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Explaining interest rate decisions when the MPC members believe in different stories

  • Carl Andreas Claussen

    ()

    (Sveriges Riksbank (Central Bank of Sweden))

  • Øistein Røisland

    ()

    (Norges Bank (Central Bank of Norway))

Modern central banks do not only announce the interest rate decision, they also communicate a "story" that explains why they reached the particular decision. When decisions are made by a committee, it could be difficult to find a story that is both consistent with the decision and representative for the committee. Two alternatives that give a unique and consistent story are: (i) vote on the interest rate and let the winner decide the story, (ii) vote on the elements of the story and let the interest rate follow from the story. The two procedures tend to give different interest rate decisions and different stories due to an aggregation inconsistency called the "discursive dilemma". We investigate the quality of the stories under the two approaches, and find that alternative (ii) gives stories that tend to be closer to the true (but unobservable) story. Thus, our results give an argument in favour of premise-based, as opposed to conclusion-based, decisionmaking.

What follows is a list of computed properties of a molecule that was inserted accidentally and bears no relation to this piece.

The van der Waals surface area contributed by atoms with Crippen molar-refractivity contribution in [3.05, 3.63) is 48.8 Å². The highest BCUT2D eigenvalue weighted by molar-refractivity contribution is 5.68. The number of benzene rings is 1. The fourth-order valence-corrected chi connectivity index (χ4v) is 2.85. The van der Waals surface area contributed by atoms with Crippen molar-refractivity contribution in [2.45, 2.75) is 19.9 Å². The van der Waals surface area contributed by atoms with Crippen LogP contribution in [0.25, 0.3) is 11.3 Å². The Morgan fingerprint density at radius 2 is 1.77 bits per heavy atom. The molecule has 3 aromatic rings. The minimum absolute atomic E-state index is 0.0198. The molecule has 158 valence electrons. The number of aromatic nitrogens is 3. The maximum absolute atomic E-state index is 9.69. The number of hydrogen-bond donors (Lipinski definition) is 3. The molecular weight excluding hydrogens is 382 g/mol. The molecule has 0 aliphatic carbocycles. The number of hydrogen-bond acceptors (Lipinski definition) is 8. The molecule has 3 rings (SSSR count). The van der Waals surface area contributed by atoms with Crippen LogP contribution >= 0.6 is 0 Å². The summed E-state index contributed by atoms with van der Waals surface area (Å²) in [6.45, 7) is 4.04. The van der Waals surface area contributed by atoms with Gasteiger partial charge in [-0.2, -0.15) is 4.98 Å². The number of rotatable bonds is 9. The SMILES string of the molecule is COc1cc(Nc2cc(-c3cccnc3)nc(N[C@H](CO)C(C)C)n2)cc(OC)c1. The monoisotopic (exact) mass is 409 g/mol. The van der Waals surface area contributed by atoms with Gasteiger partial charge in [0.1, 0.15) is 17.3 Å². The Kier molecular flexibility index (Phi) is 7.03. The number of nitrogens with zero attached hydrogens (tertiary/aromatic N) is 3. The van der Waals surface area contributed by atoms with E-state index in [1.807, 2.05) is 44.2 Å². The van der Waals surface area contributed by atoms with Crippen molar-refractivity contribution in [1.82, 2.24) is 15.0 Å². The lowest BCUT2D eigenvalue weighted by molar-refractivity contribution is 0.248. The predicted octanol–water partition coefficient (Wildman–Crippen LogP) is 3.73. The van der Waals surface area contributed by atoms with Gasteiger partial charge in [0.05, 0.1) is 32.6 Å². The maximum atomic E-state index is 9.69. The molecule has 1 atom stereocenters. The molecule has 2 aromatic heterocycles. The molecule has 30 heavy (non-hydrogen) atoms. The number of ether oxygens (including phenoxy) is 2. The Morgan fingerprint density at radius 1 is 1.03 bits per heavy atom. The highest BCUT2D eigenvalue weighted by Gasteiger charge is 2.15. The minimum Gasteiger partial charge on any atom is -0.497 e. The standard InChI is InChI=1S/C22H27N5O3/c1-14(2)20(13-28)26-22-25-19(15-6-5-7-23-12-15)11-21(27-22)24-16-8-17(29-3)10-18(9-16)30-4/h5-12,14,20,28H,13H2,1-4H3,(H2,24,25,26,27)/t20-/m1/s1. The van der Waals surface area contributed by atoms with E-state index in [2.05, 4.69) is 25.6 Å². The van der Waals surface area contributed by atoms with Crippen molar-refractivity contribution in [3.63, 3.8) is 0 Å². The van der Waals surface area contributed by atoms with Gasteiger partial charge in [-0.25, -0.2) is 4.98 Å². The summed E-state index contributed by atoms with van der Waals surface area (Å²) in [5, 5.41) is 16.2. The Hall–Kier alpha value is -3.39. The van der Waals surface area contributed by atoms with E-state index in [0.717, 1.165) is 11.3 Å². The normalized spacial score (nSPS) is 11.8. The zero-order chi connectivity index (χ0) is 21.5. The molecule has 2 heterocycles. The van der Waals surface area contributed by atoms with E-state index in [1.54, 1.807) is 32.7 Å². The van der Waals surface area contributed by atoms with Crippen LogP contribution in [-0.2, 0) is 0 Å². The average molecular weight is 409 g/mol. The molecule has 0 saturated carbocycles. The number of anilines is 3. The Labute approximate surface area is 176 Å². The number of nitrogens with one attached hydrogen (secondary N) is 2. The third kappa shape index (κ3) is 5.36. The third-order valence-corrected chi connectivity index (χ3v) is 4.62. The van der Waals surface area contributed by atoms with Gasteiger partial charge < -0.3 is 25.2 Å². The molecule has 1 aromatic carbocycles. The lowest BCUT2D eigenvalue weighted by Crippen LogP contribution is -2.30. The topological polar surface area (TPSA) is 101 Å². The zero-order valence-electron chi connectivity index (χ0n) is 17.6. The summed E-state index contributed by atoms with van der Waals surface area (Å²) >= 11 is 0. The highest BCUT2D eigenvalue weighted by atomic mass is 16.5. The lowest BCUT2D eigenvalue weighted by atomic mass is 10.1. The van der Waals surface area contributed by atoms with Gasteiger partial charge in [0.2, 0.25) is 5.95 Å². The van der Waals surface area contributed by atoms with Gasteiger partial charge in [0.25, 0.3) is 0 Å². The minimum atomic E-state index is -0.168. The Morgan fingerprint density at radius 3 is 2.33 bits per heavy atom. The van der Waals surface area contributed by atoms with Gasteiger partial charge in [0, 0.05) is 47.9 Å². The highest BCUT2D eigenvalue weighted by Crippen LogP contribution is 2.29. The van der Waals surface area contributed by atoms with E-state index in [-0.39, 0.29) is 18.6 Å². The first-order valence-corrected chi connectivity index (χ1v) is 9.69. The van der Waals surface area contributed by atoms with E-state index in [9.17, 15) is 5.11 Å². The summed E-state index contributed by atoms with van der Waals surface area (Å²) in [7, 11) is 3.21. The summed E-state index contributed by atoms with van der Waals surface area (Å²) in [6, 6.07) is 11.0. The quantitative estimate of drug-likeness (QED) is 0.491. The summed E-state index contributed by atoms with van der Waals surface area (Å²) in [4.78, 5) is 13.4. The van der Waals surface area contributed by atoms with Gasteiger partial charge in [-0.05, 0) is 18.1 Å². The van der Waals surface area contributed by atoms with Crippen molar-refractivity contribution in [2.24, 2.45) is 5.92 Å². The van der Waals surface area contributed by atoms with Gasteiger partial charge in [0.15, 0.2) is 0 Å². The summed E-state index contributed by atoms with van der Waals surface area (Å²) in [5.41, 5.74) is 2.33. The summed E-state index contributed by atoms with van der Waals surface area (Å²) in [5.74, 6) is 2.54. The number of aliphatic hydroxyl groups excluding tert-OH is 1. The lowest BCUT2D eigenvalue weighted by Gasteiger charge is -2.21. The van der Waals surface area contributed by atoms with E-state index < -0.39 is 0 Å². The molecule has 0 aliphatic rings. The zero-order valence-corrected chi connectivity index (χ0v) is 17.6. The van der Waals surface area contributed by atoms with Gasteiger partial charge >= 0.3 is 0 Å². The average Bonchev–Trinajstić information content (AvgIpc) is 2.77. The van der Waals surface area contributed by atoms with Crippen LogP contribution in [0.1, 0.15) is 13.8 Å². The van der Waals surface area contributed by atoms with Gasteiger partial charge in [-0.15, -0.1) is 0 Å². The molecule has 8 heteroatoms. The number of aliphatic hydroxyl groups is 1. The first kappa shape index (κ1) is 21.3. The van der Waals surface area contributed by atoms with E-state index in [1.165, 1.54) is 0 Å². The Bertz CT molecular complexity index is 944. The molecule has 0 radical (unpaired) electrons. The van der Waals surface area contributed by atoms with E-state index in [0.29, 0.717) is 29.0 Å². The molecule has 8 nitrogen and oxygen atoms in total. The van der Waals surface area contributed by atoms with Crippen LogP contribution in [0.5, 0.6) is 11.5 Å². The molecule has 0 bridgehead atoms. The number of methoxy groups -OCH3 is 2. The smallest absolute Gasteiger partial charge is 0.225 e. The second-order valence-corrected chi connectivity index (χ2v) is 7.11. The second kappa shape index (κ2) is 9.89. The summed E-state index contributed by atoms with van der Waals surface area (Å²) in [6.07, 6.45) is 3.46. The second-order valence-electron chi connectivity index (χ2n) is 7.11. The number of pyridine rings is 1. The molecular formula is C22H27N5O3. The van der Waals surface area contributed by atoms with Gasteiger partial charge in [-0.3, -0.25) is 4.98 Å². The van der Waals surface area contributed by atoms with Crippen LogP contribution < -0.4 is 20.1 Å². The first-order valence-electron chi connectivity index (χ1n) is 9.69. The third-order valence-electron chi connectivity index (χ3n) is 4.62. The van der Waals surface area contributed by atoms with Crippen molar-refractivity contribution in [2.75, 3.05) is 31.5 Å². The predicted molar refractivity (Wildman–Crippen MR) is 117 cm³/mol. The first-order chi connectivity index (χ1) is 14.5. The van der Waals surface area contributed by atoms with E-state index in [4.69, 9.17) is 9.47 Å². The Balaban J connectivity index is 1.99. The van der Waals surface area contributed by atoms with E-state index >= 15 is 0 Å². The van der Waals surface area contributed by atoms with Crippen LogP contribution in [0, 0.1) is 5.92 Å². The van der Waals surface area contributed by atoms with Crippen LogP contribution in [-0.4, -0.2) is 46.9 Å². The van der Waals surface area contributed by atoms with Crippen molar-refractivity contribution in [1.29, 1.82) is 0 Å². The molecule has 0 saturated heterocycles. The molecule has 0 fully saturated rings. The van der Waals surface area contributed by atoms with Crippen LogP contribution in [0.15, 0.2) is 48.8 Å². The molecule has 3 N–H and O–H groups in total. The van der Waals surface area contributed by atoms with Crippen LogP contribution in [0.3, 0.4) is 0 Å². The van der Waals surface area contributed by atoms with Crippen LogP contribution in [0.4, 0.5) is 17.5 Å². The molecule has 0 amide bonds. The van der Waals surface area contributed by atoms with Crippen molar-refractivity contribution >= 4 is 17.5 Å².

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File URL: http://www.norges-bank.no/en/Published/Papers/Working-Papers/2013/WP-201307/
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Paper provided by Norges Bank in its series Working Paper with number 2013/07.

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Length: 19 pages
Date of creation: 08 Feb 2013
Date of revision:
Handle: RePEc:bno:worpap:2013_07
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  1. Anand, Paul & Pattanaik, Prasanta & Puppe, Clemens (ed.), 2009. "The Handbook of Rational and Social Choice," OUP Catalogue, Oxford University Press, number 9780199290420, March.
  2. Carl Andreas Claussen & Egil Matsen & Øistein Røisland & Ragnar Torvik, 2009. "Overconfidence, Monetary Policy Committees and Chairman Dominance," Working Paper 2009/17, Norges Bank.
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